New York Law School

Archive for February, 2013

The Challenge of Black Commentators in the Obama Era

Political commentary has certainly been contentious since the election of President Barack Obama. However, a new phenomenon has arisen since the election of the nation’s first black president: differing opinions of black commentators regarding their criticism of President Obama, especially regarding issues of race. This has led to two sharp extremes: some steadfastly defend the President on all accounts, while others have harshly criticized him, using incredibly inflammatory rhetoric in the process. Read more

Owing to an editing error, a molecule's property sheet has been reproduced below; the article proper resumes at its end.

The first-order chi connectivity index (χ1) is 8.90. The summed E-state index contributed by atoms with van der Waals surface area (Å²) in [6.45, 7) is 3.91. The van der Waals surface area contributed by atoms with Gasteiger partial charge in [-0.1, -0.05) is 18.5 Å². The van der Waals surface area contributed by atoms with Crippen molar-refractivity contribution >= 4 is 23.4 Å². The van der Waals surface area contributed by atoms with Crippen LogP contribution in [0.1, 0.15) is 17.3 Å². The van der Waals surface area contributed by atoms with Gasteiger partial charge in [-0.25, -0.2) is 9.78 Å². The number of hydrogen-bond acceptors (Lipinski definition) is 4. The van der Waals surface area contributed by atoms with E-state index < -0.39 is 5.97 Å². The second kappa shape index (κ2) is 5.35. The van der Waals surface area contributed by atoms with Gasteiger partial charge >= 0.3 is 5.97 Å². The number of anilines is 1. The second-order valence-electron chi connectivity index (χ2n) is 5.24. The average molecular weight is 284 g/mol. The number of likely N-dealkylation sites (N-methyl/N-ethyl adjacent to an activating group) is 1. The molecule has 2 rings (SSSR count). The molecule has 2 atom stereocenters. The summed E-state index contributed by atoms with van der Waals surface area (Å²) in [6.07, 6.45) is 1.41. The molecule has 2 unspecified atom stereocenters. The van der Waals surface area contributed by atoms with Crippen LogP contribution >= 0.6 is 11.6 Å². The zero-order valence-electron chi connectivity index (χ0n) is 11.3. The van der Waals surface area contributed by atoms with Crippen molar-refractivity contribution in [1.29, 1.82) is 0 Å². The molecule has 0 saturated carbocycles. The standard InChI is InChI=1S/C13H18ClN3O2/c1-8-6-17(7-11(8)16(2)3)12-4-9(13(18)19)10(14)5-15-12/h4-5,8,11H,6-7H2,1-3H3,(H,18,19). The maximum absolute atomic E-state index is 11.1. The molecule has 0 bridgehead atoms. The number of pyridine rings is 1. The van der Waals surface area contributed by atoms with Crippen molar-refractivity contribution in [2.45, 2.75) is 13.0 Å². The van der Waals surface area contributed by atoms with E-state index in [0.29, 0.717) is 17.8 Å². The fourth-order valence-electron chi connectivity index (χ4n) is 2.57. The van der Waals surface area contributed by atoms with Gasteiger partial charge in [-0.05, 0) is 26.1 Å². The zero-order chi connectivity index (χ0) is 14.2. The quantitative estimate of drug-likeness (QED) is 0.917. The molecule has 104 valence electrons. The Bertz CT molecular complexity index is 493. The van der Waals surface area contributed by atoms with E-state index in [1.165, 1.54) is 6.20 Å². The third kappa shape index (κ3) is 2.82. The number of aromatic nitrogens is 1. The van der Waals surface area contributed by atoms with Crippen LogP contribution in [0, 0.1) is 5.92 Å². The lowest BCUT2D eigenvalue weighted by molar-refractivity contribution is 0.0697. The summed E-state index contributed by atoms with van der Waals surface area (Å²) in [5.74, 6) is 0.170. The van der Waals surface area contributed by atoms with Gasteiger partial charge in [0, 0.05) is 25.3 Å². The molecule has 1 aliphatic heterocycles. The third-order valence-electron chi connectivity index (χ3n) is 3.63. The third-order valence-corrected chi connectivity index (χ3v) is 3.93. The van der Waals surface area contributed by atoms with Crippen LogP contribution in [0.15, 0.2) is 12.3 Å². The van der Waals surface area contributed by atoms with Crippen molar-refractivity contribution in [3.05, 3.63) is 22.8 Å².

The Promise of the Sleeping Giant: Title VI and LDF’s Specialized High School Desegregation Complaint

On November 15, 2012 the Office for Civil Rights in the U.S. Department of Education launched its investigation into the admissions test for New York City’s Specialized High Schools, in response to the complaint filed by the NAACP Legal Defense and Educational Fund in September of 2012 (read more in our R2J Post of November 28, 2012). Considering the ahistorical and decontextualized approach the Supreme Court has taken when considering school segregation under the Equal Protection Clause, I can only hope that the Office of Civil Rights is able to awaken what U.S. Assistant Attorney General for Civil Rights, Thomas Perez, has called the “sleeping giant”—Title VI of the Civil Rights Act of 1964. Read more